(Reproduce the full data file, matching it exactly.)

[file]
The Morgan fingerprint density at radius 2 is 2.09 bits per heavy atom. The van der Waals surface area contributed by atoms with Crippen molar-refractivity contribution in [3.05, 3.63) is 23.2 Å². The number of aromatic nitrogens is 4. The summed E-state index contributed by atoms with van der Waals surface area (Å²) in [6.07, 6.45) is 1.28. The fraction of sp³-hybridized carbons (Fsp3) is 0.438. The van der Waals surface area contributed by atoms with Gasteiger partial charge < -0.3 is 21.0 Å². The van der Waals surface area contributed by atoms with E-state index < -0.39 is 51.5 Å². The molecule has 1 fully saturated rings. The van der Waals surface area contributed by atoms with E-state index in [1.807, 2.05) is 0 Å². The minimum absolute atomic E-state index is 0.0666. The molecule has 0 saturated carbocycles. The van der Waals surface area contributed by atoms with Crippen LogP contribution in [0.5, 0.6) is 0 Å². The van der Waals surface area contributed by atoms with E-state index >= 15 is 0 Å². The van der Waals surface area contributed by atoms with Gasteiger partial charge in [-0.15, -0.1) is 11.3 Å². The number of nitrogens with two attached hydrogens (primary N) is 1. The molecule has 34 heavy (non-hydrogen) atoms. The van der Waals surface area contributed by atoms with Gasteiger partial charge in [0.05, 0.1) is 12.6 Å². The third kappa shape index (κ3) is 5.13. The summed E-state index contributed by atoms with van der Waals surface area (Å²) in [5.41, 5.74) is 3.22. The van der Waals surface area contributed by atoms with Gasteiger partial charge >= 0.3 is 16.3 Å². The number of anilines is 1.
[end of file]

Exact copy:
The Morgan fingerprint density at radius 2 is 2.09 bits per heavy atom. The van der Waals surface area contributed by atoms with Crippen molar-refractivity contribution in [3.05, 3.63) is 23.2 Å². The number of aromatic nitrogens is 4. The summed E-state index contributed by atoms with van der Waals surface area (Å²) in [6.07, 6.45) is 1.28. The fraction of sp³-hybridized carbons (Fsp3) is 0.438. The van der Waals surface area contributed by atoms with Gasteiger partial charge < -0.3 is 21.0 Å². The van der Waals surface area contributed by atoms with E-state index < -0.39 is 51.5 Å². The molecule has 1 fully saturated rings. The van der Waals surface area contributed by atoms with E-state index in [1.807, 2.05) is 0 Å². The minimum absolute atomic E-state index is 0.0666. The molecule has 0 saturated carbocycles. The van der Waals surface area contributed by atoms with Crippen LogP contribution in [0.5, 0.6) is 0 Å². The van der Waals surface area contributed by atoms with E-state index >= 15 is 0 Å². The van der Waals surface area contributed by atoms with Gasteiger partial charge in [-0.15, -0.1) is 11.3 Å². The number of nitrogens with two attached hydrogens (primary N) is 1. The molecule has 34 heavy (non-hydrogen) atoms. The van der Waals surface area contributed by atoms with Gasteiger partial charge in [0.05, 0.1) is 12.6 Å². The third kappa shape index (κ3) is 5.13. The summed E-state index contributed by atoms with van der Waals surface area (Å²) in [5.41, 5.74) is 3.22. The van der Waals surface area contributed by atoms with Gasteiger partial charge >= 0.3 is 16.3 Å². The number of anilines is 1.